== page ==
The Balkan rivalries of Austria and Russia and the subsequent triumph of Austria at the Congress of Berlin (see Berlin, Congress of), over which Bismarck presided, caused a rift in Russo-German relations. A defensive alliance with Austria was now concluded (1879), and this Dual Alliance became a Triple Alliance when Italy adhered in 1882 (see Triple Alliance and Triple Entente). Friendship with Russia was revived in the Reinsurance Treaty of 1887. Bismarck, with his system of alignments and alliances, became the virtual arbiter of Europe and was acknowledged as its leading statesman.
Bismarck's influence upon German domestic affairs was no less apparent than his international stature. The empire, soon after its establishment, was disturbed by the Kulturkampf, a fierce struggle between the state on the one hand and the Roman Catholic Church and Catholic Center party on the other. The conflict initiated a period of cooperation between Bismarck and the liberals, who were violently anticlerical. However, the struggle lost intensity after Bismarck failed to break the power of the Center party, which made large gains in the Reichstag in 1878. The detente with the liberals foundered in the late 1870s after Bismarck's refusal to appoint three liberals to his ministry and his adoption of protective tariffs in place of the liberals' free trade position.
Relations between Bismarck and the Center party continued to improve, and the chancellor turned his attention toward the socialists, who had increased their strength in the Reichstag, particularly after the fusion of the Lassalle and Marxian socialists (1875). Bismarck at first met the socialist opposition with extremely repressive measures. The antisocialist law passed in 1878 prohibited the circulation of socialist literature, empowered the police to break up socialist meetings, and put the trial and punishment of socialists under the jurisdiction of police courts.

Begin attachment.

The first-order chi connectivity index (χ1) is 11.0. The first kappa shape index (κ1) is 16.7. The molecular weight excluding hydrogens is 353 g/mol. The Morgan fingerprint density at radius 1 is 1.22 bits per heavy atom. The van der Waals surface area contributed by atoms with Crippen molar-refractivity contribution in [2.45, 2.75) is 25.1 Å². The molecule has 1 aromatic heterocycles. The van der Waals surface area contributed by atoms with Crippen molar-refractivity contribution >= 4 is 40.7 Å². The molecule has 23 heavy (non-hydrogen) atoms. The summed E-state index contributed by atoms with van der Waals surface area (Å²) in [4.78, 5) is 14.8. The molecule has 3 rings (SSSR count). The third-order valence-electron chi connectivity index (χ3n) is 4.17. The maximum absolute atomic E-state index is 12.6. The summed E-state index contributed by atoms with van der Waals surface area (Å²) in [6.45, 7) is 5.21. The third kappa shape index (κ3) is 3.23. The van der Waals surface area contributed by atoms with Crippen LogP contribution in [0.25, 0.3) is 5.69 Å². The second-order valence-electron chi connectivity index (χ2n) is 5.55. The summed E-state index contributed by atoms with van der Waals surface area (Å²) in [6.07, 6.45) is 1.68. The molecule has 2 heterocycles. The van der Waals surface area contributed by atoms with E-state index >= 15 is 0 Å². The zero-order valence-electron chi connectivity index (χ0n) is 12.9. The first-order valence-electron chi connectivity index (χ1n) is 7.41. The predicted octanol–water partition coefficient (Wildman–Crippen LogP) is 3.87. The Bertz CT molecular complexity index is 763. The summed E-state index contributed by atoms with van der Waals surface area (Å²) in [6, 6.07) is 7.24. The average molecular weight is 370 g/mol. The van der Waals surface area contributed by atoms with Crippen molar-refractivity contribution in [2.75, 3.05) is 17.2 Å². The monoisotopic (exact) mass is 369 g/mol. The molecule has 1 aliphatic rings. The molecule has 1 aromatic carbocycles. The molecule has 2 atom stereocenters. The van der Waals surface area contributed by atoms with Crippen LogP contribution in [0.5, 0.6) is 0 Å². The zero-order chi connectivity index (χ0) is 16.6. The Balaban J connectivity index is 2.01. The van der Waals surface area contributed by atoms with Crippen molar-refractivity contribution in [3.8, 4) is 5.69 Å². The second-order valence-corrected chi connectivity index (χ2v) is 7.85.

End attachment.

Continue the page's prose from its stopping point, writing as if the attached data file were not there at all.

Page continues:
Although the socialists were initially weakened, they again began to increase their number in parliament. Now, partly to weaken the socialists and partly as a result of his policy of economic nationalism, Bismarck instituted a program of sweeping social reform. Between 1883 and 1887, despite violent opposition, laws were passed providing for sickness, accident, and old age insurance; limiting woman and child labor; and establishing maximum working hours. Bismarck's new economic policy also resulted in the rapid expansion of German commerce and industry and the acquisition of overseas colonies and spheres of influence (see Germany).
The Bismarckian era closed with the death of Emperor Frederick III. A struggle for supremacy between Bismarck and William II developed immediately upon that emperor's accession in 1888 and ended with Bismarck's dismissal in 1890. Bismarck, created prince (Fürst) after the Franco-Prussian War, was now made duke (Herzog) of Lauenburg. He retired and spent the remainder of his life in oral and written criticism of the emperor and his ministers and in defense of his own policies.
See Bismarck, the Man and the Statesman (his reminiscences, tr. by A. J. Butler, 1898, repr. 1966); E. Eyck, Bismarck and the German Empire (3d ed. 1968); A. J. P. Taylor, Bismarck: The Man and the Statesman (1955, repr. 1987); O. Pflanze, Bismarck and the Development of Germany (2d ed. 1971); J. E. Rose, Bismarck (1987).